Agricultural Research Service scientists are ready to take efforts to eradicate the bovine viral diarrhea virus to the next level.

BVDV causes animal diseases that affect reproduction and nutrition, milk production and respiratory function. Pregnant cows that are infected can have spontaneous abortions or give birth prematurely, while calves born with BVDV may be persistent carriers that can infect additional herds.

There's no treatment for BVDV, which costs U.S. cattle producers millions of dollars in losses each year.

According to microbiologist Julia Ridpath of the ARS National Animal Disease Center in Ames, Iowa, decades of vaccination and voluntary control programs aimed at eliminating the virus from the United States have not worked.

Also at Ames, microbiologist John Neill is applying a method that detects alterations in cancer cells in humans toward understanding disease mechanisms in animals infected with the virus.

An extensive management program encompassing vigilance, biosecurity education and continued research is needed, according to Ridpath. She recently launched a study with the Northeast Iowa Community-Based Dairy Foundation in Calmar, focusing on newborn calves' response to BVDV vaccination. This study is the subject of a cooperative research and development agreement that runs through 2006.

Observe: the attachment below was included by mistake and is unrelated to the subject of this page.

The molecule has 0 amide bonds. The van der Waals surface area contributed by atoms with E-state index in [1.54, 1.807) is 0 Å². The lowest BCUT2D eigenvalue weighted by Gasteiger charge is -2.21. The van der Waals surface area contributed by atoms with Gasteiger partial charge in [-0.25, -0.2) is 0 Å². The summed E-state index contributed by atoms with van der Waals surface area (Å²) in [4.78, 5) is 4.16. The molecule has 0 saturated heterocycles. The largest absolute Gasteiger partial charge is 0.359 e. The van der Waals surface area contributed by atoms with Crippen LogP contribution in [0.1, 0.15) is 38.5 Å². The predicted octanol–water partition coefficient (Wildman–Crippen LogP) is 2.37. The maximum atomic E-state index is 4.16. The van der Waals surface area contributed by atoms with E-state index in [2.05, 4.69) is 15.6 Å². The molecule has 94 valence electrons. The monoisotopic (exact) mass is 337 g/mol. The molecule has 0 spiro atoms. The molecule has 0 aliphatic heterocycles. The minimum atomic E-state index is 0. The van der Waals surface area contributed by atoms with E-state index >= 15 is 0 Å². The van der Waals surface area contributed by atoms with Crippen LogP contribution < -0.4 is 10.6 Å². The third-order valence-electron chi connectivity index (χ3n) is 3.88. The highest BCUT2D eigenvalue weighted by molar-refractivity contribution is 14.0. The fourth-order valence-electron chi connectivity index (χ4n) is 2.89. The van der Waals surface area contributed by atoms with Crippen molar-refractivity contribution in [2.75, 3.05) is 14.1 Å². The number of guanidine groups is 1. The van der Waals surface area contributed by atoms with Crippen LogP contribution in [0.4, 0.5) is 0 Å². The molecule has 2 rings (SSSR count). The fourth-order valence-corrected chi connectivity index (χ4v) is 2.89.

Meanwhile, Neill is applying serial analysis of gene expression (SAGE) -- a technology developed in the mid-1990s for detecting gene-expression alterations that tell how cancer cells differ from normal cells -- against BVDV.

Neill is using SAGE to compare cattle gene expression in normal cells to that in BVDV-infected cells. He's also studying the pathology and immunosuppressive properties of the virus -- work that may lead to a simple serum test for rapidly detecting persistently infected animals and improved vaccines.

Read more about the research in the January 2006 issue of Agricultural Research magazine.

ARS is the USDA's chief scientific research agency.

SOURCE: ARS news release.